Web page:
Is there anything in the world of technology today more divisive than that of the NFT, the Non-Fungible Token? Almost certainly not. It feels like a third of the world doesn’t understand what they are, a third of the world hates them and the other third are either buying or selling them.
In the infinitesimally small space between those groups exists a few artists and investors who genuinely believe that NFTs are not only a significant moment in art history, but also a valid way for creatives to secure a slice of the art world’s big-money pie that may otherwise be excluded from them.
Among one of the more unlikely announcements to hit the TechRadar inbox in recent times came the opportunity to talk to Boy George about his involvement in the fast-growing world of NFTs.
Yes, that Boy George, he of Culture Club and Karma Chameleon fame, and icon of 80s pop superstardom. Though a portrait artist in his own right, as well as a storied history as a pop music hitmaker, Boy George isn’t the first person you’d associate with decentralized digital currencies, peer-to-peer managed provenance, or even necessarily digital art.
But Boy George is set to enter the world of NFT art with his CryptoQueenz project (opens in new tab), selling 9,999 unique works based on his Scarman series from March 1, in partnership with Pixel Potent, with a portion of proceeds set to go to the Elton John Aids Foundation and Shelter charities.
Matt Damon, Lil Nas X, Tony Hawk, Reese Witherspoon, Serena Williams, Eminem: all have been criticized and accused of gold-rush speculating in the NFT age without understanding the complexities of the technology behind it. But even tech-savvy Edward Snowden has got in on the craze. And we trust Snowden… right?
So what about Boy George? Looking to “democratise the stuffy artworld for everyone”, is his passion for art sold as NFTs for real? Or is he another speculator trading on credibility in other spaces to make a quick buck now?
After a call with Boy George, it’s hard to cleanly answer that question. While Boy George’s understanding of the tech behind NFTs is by his own admission surface level, his passion for art is real, and he does raise valid points around digital ownership, the difficulties behind making art profitable for the artist (and the role NFTs can play in addressing the balance in that respect), and the potential to level the ability to purchase unique works of art through NFTs, making an otherwise exclusive world at least slightly more accessible.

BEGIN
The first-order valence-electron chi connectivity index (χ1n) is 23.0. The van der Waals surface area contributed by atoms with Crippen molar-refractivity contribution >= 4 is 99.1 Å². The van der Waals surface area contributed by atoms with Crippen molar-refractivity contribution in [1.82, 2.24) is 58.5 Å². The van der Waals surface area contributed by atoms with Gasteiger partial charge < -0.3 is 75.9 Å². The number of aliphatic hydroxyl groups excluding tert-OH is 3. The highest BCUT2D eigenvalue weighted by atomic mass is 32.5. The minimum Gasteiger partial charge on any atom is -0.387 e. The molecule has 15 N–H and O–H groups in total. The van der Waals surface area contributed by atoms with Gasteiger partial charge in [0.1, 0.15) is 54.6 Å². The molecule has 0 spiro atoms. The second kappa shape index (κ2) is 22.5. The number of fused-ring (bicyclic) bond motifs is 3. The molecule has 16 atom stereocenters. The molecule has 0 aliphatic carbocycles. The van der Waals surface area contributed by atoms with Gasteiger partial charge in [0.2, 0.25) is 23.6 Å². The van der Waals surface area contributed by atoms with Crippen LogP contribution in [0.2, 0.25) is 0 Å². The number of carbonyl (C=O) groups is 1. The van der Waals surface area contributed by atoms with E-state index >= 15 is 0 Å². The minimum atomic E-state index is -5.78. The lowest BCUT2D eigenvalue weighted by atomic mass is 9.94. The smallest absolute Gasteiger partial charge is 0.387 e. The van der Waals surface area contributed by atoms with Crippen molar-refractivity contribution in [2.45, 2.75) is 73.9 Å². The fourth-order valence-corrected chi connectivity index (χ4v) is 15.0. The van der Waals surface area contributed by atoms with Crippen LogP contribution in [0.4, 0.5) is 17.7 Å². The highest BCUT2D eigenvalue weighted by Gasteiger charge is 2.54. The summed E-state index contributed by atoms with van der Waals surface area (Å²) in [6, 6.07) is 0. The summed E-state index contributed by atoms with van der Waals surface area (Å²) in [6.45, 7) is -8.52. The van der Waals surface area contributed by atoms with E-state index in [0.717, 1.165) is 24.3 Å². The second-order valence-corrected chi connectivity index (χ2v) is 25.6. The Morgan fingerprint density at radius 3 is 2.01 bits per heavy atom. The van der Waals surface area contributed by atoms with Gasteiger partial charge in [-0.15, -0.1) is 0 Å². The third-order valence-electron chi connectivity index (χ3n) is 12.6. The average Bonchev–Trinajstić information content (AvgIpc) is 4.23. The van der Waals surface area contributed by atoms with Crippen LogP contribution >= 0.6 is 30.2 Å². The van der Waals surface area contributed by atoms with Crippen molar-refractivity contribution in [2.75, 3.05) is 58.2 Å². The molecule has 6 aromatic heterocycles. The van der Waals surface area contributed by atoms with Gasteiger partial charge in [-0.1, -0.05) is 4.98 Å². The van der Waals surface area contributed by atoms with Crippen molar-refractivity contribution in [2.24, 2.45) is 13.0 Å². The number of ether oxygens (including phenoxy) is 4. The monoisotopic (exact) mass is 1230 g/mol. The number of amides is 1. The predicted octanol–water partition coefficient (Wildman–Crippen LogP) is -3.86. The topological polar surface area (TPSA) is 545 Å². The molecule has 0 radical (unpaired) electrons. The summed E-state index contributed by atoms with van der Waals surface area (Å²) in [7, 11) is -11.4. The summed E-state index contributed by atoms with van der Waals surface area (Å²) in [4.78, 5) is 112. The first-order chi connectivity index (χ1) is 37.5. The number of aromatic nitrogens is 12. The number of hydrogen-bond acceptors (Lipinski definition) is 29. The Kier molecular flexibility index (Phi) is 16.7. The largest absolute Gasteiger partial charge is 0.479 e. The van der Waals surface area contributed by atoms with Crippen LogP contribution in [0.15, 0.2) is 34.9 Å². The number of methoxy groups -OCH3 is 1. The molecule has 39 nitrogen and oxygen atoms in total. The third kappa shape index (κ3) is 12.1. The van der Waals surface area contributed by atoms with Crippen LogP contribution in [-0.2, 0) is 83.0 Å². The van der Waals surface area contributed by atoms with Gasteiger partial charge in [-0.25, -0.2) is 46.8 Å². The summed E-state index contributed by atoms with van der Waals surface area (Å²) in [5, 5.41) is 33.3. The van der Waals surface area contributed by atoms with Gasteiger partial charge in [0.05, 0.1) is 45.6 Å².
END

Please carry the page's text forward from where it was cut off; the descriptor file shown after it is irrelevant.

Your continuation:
The message then may not be in the medium – the medium is the message, and the chaos surrounding NFTs (for Boy George, at least) only acts to make the whole endeavor more exciting, more punk.
[The following interview has been edited for clarity and brevity.]
The world of NFTs: that is a pretty complicated subject. If you were to tell the layman in your view what an NFT is, how would you get it across to them?
It’s a collectible. It’s about collecting something – listen, I don’t fully understand it myself, which is part of the reason why I’m so attracted to it. I think coming from the world of rock it is so exciting not to have everything laid out in such an obvious way. You know, everything’s explained to you now. There’s nothing to discover.
In the same way that people come to your gigs, they want to create things and they want to control things.
People now want to be everything. You know, they want to be curators, they want to be gallery owners, they’ve all got views on something because the internet has just introduced us all to each other. So I think this is about collecting things.